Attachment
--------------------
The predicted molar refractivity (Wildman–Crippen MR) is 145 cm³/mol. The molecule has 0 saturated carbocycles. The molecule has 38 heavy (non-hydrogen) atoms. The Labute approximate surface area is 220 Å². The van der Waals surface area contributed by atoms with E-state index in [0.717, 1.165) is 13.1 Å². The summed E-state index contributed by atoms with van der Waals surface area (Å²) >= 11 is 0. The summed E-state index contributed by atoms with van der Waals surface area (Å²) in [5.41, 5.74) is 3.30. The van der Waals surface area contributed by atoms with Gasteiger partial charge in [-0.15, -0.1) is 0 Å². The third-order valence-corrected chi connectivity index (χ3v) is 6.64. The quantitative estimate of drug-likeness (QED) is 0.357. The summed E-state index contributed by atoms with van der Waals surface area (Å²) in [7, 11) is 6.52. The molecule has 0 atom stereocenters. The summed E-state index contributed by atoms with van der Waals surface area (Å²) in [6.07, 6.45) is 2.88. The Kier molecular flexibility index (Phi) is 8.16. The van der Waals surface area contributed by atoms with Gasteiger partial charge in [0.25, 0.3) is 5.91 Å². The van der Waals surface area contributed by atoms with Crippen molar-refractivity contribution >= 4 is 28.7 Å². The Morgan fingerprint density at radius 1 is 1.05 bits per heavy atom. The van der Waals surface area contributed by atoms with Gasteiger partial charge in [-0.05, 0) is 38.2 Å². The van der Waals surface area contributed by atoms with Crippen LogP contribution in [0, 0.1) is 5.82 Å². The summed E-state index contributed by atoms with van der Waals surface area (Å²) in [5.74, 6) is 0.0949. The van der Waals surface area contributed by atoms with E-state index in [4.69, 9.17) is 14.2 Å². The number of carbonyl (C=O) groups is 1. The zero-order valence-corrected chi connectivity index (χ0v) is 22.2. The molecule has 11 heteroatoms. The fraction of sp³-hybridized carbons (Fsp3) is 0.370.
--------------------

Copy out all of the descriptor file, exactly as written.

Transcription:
The predicted molar refractivity (Wildman–Crippen MR) is 145 cm³/mol. The molecule has 0 saturated carbocycles. The molecule has 38 heavy (non-hydrogen) atoms. The Labute approximate surface area is 220 Å². The van der Waals surface area contributed by atoms with E-state index in [0.717, 1.165) is 13.1 Å². The summed E-state index contributed by atoms with van der Waals surface area (Å²) >= 11 is 0. The summed E-state index contributed by atoms with van der Waals surface area (Å²) in [5.41, 5.74) is 3.30. The van der Waals surface area contributed by atoms with Gasteiger partial charge in [-0.15, -0.1) is 0 Å². The third-order valence-corrected chi connectivity index (χ3v) is 6.64. The quantitative estimate of drug-likeness (QED) is 0.357. The summed E-state index contributed by atoms with van der Waals surface area (Å²) in [7, 11) is 6.52. The molecule has 0 atom stereocenters. The summed E-state index contributed by atoms with van der Waals surface area (Å²) in [6.07, 6.45) is 2.88. The Kier molecular flexibility index (Phi) is 8.16. The van der Waals surface area contributed by atoms with Gasteiger partial charge in [0.25, 0.3) is 5.91 Å². The van der Waals surface area contributed by atoms with Crippen molar-refractivity contribution >= 4 is 28.7 Å². The Morgan fingerprint density at radius 1 is 1.05 bits per heavy atom. The van der Waals surface area contributed by atoms with Gasteiger partial charge in [-0.05, 0) is 38.2 Å². The van der Waals surface area contributed by atoms with Crippen LogP contribution in [0, 0.1) is 5.82 Å². The summed E-state index contributed by atoms with van der Waals surface area (Å²) in [5.74, 6) is 0.0949. The van der Waals surface area contributed by atoms with E-state index in [4.69, 9.17) is 14.2 Å². The number of carbonyl (C=O) groups is 1. The zero-order valence-corrected chi connectivity index (χ0v) is 22.2. The molecule has 11 heteroatoms. The fraction of sp³-hybridized carbons (Fsp3) is 0.370.